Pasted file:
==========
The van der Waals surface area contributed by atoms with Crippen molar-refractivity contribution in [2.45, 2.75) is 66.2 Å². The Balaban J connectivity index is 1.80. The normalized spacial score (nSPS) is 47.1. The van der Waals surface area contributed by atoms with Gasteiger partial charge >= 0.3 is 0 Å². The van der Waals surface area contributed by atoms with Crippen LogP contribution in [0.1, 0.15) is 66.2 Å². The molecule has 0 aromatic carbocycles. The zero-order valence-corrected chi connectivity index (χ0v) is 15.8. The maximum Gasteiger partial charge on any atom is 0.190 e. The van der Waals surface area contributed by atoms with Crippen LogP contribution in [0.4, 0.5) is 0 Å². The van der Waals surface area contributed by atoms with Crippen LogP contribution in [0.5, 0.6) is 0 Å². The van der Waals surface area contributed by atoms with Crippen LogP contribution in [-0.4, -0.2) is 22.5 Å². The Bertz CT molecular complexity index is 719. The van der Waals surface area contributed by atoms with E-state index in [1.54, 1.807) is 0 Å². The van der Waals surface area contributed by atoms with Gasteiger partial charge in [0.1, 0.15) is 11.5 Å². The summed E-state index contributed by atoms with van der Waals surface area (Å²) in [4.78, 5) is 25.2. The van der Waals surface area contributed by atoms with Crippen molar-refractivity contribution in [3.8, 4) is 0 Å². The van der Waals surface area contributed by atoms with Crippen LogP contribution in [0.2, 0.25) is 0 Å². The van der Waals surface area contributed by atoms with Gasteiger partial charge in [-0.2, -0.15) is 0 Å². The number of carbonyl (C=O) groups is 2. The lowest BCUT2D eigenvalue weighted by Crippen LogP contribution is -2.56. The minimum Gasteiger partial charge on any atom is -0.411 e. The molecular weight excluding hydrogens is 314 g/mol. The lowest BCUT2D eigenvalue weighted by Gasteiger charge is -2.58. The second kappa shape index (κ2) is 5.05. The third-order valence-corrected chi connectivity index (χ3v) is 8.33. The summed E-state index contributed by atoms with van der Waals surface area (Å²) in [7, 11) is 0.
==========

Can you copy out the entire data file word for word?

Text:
The van der Waals surface area contributed by atoms with Crippen molar-refractivity contribution in [2.45, 2.75) is 66.2 Å². The Balaban J connectivity index is 1.80. The normalized spacial score (nSPS) is 47.1. The van der Waals surface area contributed by atoms with Gasteiger partial charge >= 0.3 is 0 Å². The van der Waals surface area contributed by atoms with Crippen LogP contribution in [0.1, 0.15) is 66.2 Å². The molecule has 0 aromatic carbocycles. The zero-order valence-corrected chi connectivity index (χ0v) is 15.8. The maximum Gasteiger partial charge on any atom is 0.190 e. The van der Waals surface area contributed by atoms with Crippen LogP contribution in [0.4, 0.5) is 0 Å². The van der Waals surface area contributed by atoms with Crippen LogP contribution in [0.5, 0.6) is 0 Å². The van der Waals surface area contributed by atoms with Crippen LogP contribution in [-0.4, -0.2) is 22.5 Å². The Bertz CT molecular complexity index is 719. The van der Waals surface area contributed by atoms with E-state index in [1.54, 1.807) is 0 Å². The van der Waals surface area contributed by atoms with Gasteiger partial charge in [0.1, 0.15) is 11.5 Å². The summed E-state index contributed by atoms with van der Waals surface area (Å²) in [4.78, 5) is 25.2. The van der Waals surface area contributed by atoms with Crippen molar-refractivity contribution in [3.8, 4) is 0 Å². The van der Waals surface area contributed by atoms with Crippen LogP contribution in [0.2, 0.25) is 0 Å². The van der Waals surface area contributed by atoms with Gasteiger partial charge in [-0.2, -0.15) is 0 Å². The number of carbonyl (C=O) groups is 2. The lowest BCUT2D eigenvalue weighted by Crippen LogP contribution is -2.56. The minimum Gasteiger partial charge on any atom is -0.411 e. The molecular weight excluding hydrogens is 314 g/mol. The lowest BCUT2D eigenvalue weighted by Gasteiger charge is -2.58. The second kappa shape index (κ2) is 5.05. The third-order valence-corrected chi connectivity index (χ3v) is 8.33. The summed E-state index contributed by atoms with van der Waals surface area (Å²) in [7, 11) is 0.